At Values Voter Summit, Christians relay stories of religious repression

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Standing up for personal religious views is leading to trouble with authorities, several Christians said Saturday at a conference on faith and family values.

Audrey Jarvis, a student at Sonoma State University in California, said she was asked by a teacher to take off her cross necklace when she was working at a student orientation event.

When she declined, the teacher asked her to at least hide it.

The requests, which were made publicly, were “very demeaning and embarrassing,” Ms. Jarvis said this weekend in Washington at the Values Voter Summit, sponsored by several organizations including the Family Research Council.

Ms. Jarvis said she “refused to sit down or be quiet” and, with the help of the Liberty Institute in Texas, she received an apology from the university.

These kinds of violations of First Amendment protections and religious liberties are not isolated, said Jeff Mateer, general counsel of the Liberty Institute.

In another Texas town, he said, school officials who had received a letter from a Wisconsin group called Freedom From Religion Foundation told cheerleaders to stop using banners with words from Bible verses.

The Kountze High School cheerleaders sued, saying they had rights to free speech and religious liberty, and a judge ruled in their favor, Mr. Mateer said. But school officials have “dug in” and are appealing the ruling.

The Survey of Religious Hostility in America has found about 1,200 current incidents of religious persecution — about twice as many as last year, the Liberty Institute and the Family Research Council said in a report.

The survey tallies challenges to public prayer in schools and in public events, efforts to remove crosses on veterans memorials, and rejection of public displays of Nativity scenes and the Ten Commandments. It also includes cases in which companies with religious convictions are forced to abide by health care rules that require coverage for “abortion-inducing” products.

Former Fox football analyst Craig James, who has been outspoken about his Christian faith, told the annual summit that he was dropped from his job suddenly because “corporate” leaders didn’t like some words he said more than a year ago while campaigning for a public office.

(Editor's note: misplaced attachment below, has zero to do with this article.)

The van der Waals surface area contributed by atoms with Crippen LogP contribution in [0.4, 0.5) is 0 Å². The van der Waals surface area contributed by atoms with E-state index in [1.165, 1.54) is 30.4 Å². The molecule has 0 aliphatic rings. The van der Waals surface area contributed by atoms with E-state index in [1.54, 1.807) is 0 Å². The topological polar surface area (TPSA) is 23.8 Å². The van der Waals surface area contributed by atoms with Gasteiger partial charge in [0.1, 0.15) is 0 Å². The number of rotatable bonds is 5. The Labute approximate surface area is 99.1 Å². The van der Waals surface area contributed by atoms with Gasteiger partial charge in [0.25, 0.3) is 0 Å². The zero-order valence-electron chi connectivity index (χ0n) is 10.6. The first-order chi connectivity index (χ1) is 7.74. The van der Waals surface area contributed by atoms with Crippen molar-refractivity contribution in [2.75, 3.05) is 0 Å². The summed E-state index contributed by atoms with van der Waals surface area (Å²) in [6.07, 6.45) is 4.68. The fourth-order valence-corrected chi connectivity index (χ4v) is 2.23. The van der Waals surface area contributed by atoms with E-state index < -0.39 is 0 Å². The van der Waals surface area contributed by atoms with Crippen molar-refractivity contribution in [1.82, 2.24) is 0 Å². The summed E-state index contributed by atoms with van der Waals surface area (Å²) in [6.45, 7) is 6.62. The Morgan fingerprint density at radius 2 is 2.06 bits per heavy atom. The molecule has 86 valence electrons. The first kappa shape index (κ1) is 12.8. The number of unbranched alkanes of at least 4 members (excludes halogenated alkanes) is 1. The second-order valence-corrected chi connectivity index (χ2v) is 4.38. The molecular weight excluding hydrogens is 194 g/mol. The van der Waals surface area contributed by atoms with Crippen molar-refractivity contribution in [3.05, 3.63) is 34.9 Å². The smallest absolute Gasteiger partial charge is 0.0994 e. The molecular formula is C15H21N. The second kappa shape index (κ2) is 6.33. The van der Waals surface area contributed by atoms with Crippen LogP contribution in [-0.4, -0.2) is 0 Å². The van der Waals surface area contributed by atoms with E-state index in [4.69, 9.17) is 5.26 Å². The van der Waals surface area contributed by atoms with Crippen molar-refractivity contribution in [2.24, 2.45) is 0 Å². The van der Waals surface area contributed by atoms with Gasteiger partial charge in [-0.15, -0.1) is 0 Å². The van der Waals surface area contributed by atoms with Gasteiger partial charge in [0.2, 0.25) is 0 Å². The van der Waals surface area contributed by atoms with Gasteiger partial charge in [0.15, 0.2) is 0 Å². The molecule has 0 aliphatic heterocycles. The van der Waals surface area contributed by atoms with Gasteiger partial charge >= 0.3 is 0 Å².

Mr. James recalled that he said he believed marriage between one man and one woman is ordained by God, and they “held it against me.”

On a separate panel on religion and the military, U.S. Air Force Senior Master Sgt. Phillip Monk, who spoke as a private citizen, said he was improperly sanctioned over the gay-marriage issue.

In earlier sessions, speakers urged Americans to stand up for traditional values of life, freedom and personal responsibility.

If tea party Republicans and Christians would just give up their God, give up their guns and, of course, give up their disapproval of gays, “then maybe, just maybe, the national comedians will stop mocking you and the national news will just ignore you rather than try to destroy you,” said Star Parker, founder of the Center for Urban Renewal and Education.

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About the Author
Cheryl Wetzstein

Cheryl Wetzstein

Cheryl Wetzstein covers family and social issues as a national reporter for The Washington Times. She has been a reporter for three decades, working in New York City and Washington, D.C. Since joining The Washington Times in 1985, she has been a features writer, environmental and consumer affairs reporter, and assistant business editor.

Beginning in 1994, Mrs. Wetzstein worked exclusively ...

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